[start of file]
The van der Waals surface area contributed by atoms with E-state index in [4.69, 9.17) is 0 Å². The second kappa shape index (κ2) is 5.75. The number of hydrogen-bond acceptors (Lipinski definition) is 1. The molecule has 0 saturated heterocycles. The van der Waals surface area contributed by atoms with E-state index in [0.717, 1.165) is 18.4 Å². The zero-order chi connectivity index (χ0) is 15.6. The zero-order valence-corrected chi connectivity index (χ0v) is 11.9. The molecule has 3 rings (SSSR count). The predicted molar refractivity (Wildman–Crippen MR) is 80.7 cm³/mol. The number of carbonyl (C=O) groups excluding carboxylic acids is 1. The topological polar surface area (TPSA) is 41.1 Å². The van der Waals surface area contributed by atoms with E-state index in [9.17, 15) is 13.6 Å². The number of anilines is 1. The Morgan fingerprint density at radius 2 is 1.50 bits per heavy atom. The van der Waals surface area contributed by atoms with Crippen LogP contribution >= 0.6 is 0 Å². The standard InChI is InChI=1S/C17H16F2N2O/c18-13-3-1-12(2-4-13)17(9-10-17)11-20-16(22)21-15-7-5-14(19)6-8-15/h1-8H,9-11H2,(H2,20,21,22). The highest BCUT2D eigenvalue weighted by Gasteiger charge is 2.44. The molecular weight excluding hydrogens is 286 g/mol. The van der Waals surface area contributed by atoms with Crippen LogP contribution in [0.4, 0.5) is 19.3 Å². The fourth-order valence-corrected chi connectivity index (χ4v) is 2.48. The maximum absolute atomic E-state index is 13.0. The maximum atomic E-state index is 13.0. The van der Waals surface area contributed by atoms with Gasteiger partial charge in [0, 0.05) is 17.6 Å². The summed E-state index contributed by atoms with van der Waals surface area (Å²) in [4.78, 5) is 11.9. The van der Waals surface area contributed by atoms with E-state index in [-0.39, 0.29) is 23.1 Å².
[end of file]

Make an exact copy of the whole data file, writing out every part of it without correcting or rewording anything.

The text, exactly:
The van der Waals surface area contributed by atoms with E-state index in [4.69, 9.17) is 0 Å². The second kappa shape index (κ2) is 5.75. The number of hydrogen-bond acceptors (Lipinski definition) is 1. The molecule has 0 saturated heterocycles. The van der Waals surface area contributed by atoms with E-state index in [0.717, 1.165) is 18.4 Å². The zero-order chi connectivity index (χ0) is 15.6. The zero-order valence-corrected chi connectivity index (χ0v) is 11.9. The molecule has 3 rings (SSSR count). The predicted molar refractivity (Wildman–Crippen MR) is 80.7 cm³/mol. The number of carbonyl (C=O) groups excluding carboxylic acids is 1. The topological polar surface area (TPSA) is 41.1 Å². The van der Waals surface area contributed by atoms with E-state index in [9.17, 15) is 13.6 Å². The number of anilines is 1. The Morgan fingerprint density at radius 2 is 1.50 bits per heavy atom. The van der Waals surface area contributed by atoms with Crippen LogP contribution >= 0.6 is 0 Å². The standard InChI is InChI=1S/C17H16F2N2O/c18-13-3-1-12(2-4-13)17(9-10-17)11-20-16(22)21-15-7-5-14(19)6-8-15/h1-8H,9-11H2,(H2,20,21,22). The highest BCUT2D eigenvalue weighted by Gasteiger charge is 2.44. The molecular weight excluding hydrogens is 286 g/mol. The van der Waals surface area contributed by atoms with Crippen LogP contribution in [0.4, 0.5) is 19.3 Å². The fourth-order valence-corrected chi connectivity index (χ4v) is 2.48. The maximum absolute atomic E-state index is 13.0. The maximum atomic E-state index is 13.0. The van der Waals surface area contributed by atoms with Gasteiger partial charge in [0, 0.05) is 17.6 Å². The summed E-state index contributed by atoms with van der Waals surface area (Å²) in [4.78, 5) is 11.9. The van der Waals surface area contributed by atoms with E-state index in [-0.39, 0.29) is 23.1 Å².